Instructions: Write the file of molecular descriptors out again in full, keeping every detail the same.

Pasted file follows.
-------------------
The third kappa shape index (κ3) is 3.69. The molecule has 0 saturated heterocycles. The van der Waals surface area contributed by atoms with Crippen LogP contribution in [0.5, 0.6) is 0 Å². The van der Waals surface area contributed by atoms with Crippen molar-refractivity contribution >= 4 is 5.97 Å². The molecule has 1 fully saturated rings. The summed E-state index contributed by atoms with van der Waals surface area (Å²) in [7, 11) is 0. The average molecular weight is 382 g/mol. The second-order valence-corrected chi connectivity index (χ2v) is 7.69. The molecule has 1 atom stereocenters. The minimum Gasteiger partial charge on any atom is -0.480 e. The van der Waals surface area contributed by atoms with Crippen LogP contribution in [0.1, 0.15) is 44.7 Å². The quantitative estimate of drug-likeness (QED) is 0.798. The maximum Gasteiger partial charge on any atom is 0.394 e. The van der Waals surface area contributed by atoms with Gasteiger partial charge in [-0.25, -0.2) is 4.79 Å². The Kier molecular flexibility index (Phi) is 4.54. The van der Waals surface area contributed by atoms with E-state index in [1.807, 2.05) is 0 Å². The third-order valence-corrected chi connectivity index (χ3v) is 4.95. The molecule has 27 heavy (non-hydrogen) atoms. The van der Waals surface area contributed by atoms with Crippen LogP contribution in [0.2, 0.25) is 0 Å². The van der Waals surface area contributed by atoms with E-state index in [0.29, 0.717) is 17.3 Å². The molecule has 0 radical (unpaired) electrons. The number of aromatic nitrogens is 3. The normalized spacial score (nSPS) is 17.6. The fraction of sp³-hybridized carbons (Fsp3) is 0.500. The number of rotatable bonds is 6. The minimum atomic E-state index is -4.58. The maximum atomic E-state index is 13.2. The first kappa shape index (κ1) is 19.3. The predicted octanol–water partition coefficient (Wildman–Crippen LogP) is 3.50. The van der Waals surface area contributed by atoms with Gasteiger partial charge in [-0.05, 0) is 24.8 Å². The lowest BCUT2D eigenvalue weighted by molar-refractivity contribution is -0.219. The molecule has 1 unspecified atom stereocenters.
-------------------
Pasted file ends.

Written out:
The third kappa shape index (κ3) is 3.69. The molecule has 0 saturated heterocycles. The van der Waals surface area contributed by atoms with Crippen LogP contribution in [0.5, 0.6) is 0 Å². The van der Waals surface area contributed by atoms with Crippen molar-refractivity contribution >= 4 is 5.97 Å². The molecule has 1 fully saturated rings. The summed E-state index contributed by atoms with van der Waals surface area (Å²) in [7, 11) is 0. The average molecular weight is 382 g/mol. The second-order valence-corrected chi connectivity index (χ2v) is 7.69. The molecule has 1 atom stereocenters. The minimum Gasteiger partial charge on any atom is -0.480 e. The van der Waals surface area contributed by atoms with Crippen LogP contribution in [0.1, 0.15) is 44.7 Å². The quantitative estimate of drug-likeness (QED) is 0.798. The maximum Gasteiger partial charge on any atom is 0.394 e. The van der Waals surface area contributed by atoms with Gasteiger partial charge in [-0.25, -0.2) is 4.79 Å². The Kier molecular flexibility index (Phi) is 4.54. The van der Waals surface area contributed by atoms with E-state index in [1.807, 2.05) is 0 Å². The third-order valence-corrected chi connectivity index (χ3v) is 4.95. The molecule has 27 heavy (non-hydrogen) atoms. The van der Waals surface area contributed by atoms with Crippen LogP contribution in [0.2, 0.25) is 0 Å². The van der Waals surface area contributed by atoms with E-state index in [0.29, 0.717) is 17.3 Å². The molecule has 0 radical (unpaired) electrons. The number of aromatic nitrogens is 3. The normalized spacial score (nSPS) is 17.6. The fraction of sp³-hybridized carbons (Fsp3) is 0.500. The number of rotatable bonds is 6. The minimum atomic E-state index is -4.58. The maximum atomic E-state index is 13.2. The first kappa shape index (κ1) is 19.3. The predicted octanol–water partition coefficient (Wildman–Crippen LogP) is 3.50. The van der Waals surface area contributed by atoms with Gasteiger partial charge in [-0.05, 0) is 24.8 Å². The lowest BCUT2D eigenvalue weighted by molar-refractivity contribution is -0.219. The molecule has 1 unspecified atom stereocenters.